Bill To Expand Health Coverage in California Gets Mixed Review
Reaction has been mixed to a new bill (SB 1005) that seeks to provide health coverage to undocumented immigrants in California, the Sacramento Bee's "Capitol Alert" reports (Rosenhall, "Capitol Alert," Sacramento Bee, 2/14).
Background on Bill
The legislation, proposed by Sen. Ricardo Lara (D-Long Beach), would create the California Health Exchange Program For All Californians. The program would be similar to a state-funded version of the Medi-Cal system governed by the state's health benefit exchange board. Medi-Cal is California's Medicaid program.
Lara's bill would allow everyone in California with incomes below 138% of the federal poverty level to have access to care, regardless of immigration status (Gorn, "Capitol Desk," California Healthline, 2/18).
Reaction to Bill
Consumer watchdog group Health Access expressed support for the bill and noted that the state could save money by focusing on preventive care for undocumented immigrants.
In a release, Health Access Executive Director Anthony Wright said, "It's cheaper to provide access to primary, preventive care than to treat illnesses after they develop," adding, "By ensuring that Californians have that access, counties can make sure their residents are healthy and contributing economically to their communities" (Robertson, Sacramento Business Journal, 2/14).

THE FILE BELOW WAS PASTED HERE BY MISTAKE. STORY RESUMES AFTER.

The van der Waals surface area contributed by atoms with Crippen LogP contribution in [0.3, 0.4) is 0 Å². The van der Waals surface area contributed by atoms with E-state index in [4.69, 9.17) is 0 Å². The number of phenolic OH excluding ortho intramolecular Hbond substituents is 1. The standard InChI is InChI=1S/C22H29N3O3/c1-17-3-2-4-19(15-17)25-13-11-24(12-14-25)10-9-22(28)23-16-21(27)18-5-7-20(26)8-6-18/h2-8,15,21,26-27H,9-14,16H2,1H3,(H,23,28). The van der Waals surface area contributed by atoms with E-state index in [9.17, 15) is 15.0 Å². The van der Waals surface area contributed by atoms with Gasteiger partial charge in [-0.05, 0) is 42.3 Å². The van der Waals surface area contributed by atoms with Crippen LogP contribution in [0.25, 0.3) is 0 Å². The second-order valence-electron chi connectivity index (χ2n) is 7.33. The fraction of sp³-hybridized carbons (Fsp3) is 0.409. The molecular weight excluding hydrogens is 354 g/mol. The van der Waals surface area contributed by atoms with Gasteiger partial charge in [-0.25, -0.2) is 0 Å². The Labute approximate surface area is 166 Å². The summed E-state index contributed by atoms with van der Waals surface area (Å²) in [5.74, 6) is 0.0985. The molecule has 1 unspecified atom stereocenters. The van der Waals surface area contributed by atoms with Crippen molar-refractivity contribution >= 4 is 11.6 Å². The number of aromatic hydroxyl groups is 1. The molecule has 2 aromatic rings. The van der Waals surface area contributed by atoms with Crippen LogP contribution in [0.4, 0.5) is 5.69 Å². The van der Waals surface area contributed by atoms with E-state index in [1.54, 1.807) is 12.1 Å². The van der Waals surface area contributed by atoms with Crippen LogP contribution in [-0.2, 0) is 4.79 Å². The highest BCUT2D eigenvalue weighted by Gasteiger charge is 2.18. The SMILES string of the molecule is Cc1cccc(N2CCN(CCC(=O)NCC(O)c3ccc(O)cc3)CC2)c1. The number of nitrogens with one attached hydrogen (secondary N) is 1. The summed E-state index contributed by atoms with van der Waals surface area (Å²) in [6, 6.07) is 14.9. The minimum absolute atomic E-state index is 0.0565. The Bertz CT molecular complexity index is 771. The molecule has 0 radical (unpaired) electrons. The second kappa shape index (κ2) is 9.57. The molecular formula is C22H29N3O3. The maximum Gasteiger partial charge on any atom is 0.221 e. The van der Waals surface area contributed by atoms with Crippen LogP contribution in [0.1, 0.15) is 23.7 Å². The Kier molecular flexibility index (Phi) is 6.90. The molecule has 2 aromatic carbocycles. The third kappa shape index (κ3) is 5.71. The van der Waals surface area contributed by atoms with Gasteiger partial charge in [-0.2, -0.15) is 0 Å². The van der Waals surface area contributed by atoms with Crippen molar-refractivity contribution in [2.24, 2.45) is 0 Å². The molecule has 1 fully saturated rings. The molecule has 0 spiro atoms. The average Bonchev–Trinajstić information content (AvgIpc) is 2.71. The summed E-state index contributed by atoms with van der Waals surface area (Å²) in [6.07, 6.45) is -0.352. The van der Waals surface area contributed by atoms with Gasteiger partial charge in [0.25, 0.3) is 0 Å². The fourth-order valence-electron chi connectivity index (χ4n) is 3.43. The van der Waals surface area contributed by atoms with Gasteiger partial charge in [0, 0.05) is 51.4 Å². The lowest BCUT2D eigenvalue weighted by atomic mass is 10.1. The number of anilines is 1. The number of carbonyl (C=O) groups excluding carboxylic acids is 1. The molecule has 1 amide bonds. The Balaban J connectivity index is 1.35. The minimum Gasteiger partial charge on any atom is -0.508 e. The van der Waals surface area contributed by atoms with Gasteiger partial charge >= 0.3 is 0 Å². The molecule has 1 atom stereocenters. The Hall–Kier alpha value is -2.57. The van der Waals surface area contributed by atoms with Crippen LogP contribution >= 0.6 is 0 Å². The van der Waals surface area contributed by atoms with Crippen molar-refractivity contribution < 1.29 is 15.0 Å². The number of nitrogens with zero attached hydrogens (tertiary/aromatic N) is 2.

Wright noted that the bill will "extend the same level of help" under the Affordable Care Act to all California residents, adding that passing the bill is "about fairness and inclusion for all Californians" ("Capitol Alert," Sacramento Bee, 2/14).
The Coalition for the Human Immigration of Los Angeles also supports the measure. Joseph Villela, director of policy and advocacy at the organization, called the bill a "long shot" but applauded it as "the first official bill that will seek to promote health care for all." Villela added, "If people are given the opportunity to pay for affordable health care, they will" (AP/Sacramento Bee, 2/15).
However, Federation for Immigration Reform spokesperson Ira Mehlman said his group does not support the effort and the bill is not what Congress intended when it passed the ACA.
Mehlman said he is not surprised California is considering such legislation, adding, "There isn't anything [the California Legislature] is not going to give people who are in the country illegally" (MedPage Today, 2/18).
Meanwhile, Steven Wallace of the UCLA School of Public Health expressed concern about the health of undocumented immigrants regardless of the bill's passage. He said the "situation for the undocumented" is not getting better under the ACA and that it could "even get worse" (AP/Sacramento Bee, 2/15).This is part of the California Healthline Daily Edition, a summary of health policy coverage from major news organizations. Sign up for an email subscription.